Category Archives: adage

Adage

Adage (ad’-age): One of several terms describing short, pithy sayings, or traditional expressions of conventional wisdom.


There was a time when nothing seemed to matter. I rolled around in flower beds. I drank Pina Coladas in the rain. I dumped tons of salt on everything I ate. I farted loudly and proudly. Then it happened. I had heard it many times, but I never understood it’s gravity as I ignored it and failed assimilate it’s gravity. I thought I was safe.

“Never trust a fart.”

That day on the bus, I trusted a fart. I thought it was going to sound like a barking seal and make a cloud that would choke my fellow passengers.

I was wrong. I pushed hard on the fart—too hard. It made a sound like a gurgling brook. It filled my underpants with a nightmare.

I had pooped myself. Luckily, my escape point was one stop away. People were turning and looking at me, sniffing the air, and turning back around with a look of total disgust. A little boy spoke up: “Mommy, that man smells like my hamster when we found him in the wall, dead.”

The bus stopped. I got up and my nightmare swung between my legs as the passengers held their noses and silently stared at me. I got off the bus and hurried home. “Never trust a fart.” So true. Such good advice.


Definition courtesy of “Silva Rhetoricae” (rhetoric.byu.edu).

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A video reading of this example can be found on YouTube: Johnnie Anaphora

Adage

Adage (ad’-age): One of several terms describing short, pithy sayings, or traditional expressions of conventional wisdom.


He was chronically constipated, but he had a saying he quoted every morning as he sat on the toilet: “Slow and steady wins the race.” Sometimes he would read a book, catch up on his email, or sing a patriotic song.

Although it took a relatively long time, he always managed to go without laxatives or enemas. As he wiped, he often thought of Tolstoy’s musing on time: “The two most powerful warriors are patience and time.” He had those warriors on his side, and every morning they fought alongside him and helped propel him to victory over his sluggish bowels.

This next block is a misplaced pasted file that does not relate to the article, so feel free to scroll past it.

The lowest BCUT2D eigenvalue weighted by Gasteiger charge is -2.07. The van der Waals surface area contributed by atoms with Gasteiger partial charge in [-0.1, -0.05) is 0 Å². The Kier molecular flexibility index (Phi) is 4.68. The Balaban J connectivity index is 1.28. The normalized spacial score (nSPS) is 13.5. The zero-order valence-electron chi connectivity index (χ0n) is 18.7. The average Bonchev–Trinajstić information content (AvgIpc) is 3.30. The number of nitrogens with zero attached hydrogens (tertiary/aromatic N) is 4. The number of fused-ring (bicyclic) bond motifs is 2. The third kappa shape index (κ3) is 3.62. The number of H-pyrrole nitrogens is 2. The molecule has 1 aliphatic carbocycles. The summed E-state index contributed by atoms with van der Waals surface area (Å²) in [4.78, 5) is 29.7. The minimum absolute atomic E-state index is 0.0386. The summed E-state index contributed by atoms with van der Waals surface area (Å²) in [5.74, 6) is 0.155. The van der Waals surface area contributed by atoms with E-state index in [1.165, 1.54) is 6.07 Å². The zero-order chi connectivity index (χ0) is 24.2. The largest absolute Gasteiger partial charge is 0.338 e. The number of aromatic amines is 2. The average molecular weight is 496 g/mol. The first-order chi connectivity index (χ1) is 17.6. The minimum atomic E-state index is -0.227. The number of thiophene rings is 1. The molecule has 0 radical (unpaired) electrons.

Definition courtesy of “Silva Rhetoricae” (rhetoric.byu.edu).

Buy a print edition of The Daily Trope! The print edition is entitled The Book of Tropes and is available on Amazon for $9.99.

Adage

Adage (ad’-age): One of several terms describing short, pithy sayings, or traditional expressions of conventional wisdom.

“When the going gets tough, it’s time to go home.” Joe Mellow (From One Cop-Out to the Next: The Virtues of  Broken Promises)

Definition courtesy of “Silva Rhetoricae” (rhetoric.byu.edu).

Buy a print edition of The Daily Trope! The print edition is entitled The Book of Tropes and is available on Amazon for $9.99.

Adage

Adage (ad’-age): One of several terms describing short, pithy sayings, or traditional expressions of conventional wisdom.

“When the going gets tough, the tough get Flomax.” Dr.  Gowyn McBunnet (From Bowling Balls to BBs: The Golden Book of Prostate Wisdom)

Definition courtesy of “Silva Rhetoricae” (rhetoric.byu.edu).

Buy a print edition of The Daily Trope! The print edition is entitled The Book of Tropes and is available on Amazon for $9.99.

 

Adage

Adage (ad’-age): One of several terms describing short, pithy sayings, or traditional expressions of conventional wisdom. [Others include apothegmgnomemaximparoemiaproverbsententia, and anamnesis {a related figure}]

“I respect faith, but doubt it will get you an education.” (Wilson Mizner)

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Definition courtesy of “Silva Rhetoricae” (rhetoric.byu.edu). Bracketed text added by Gorgias.

Adage

Adage (ad’-age): One of several terms describing short, pithy sayings, or traditional expressions of conventional wisdom. [Others include apothegm, gnome, maxim, paroemia, proverb, sententia, and anamnesis {a related figure}]

A chain is only as strong as its weakest link.

  • Post your own adage on the “Comments” page!

Definition courtesy of “Silva Rhetoricae” (rhetoric.byu.edu). Bracketed text added by Gorgias.

Adage

Adage (ad’-age): One of several terms describing short, pithy sayings, or traditional expressions of conventional wisdom. [Others include apothegm, gnome, maxim, paroemia, proverb, sententia, and anamnesis {a related figure}]

No pain, no gain.

Or:

“Do not remove a fly from your friend’s forehead with a hatchet.” (The Quotations Page)

  • Post your own adage on the “Comments” page!

Defintion courtesy of “Silva Rhetoricae” (rhetoric.byu.edu). Bracketed text added by Gorgias.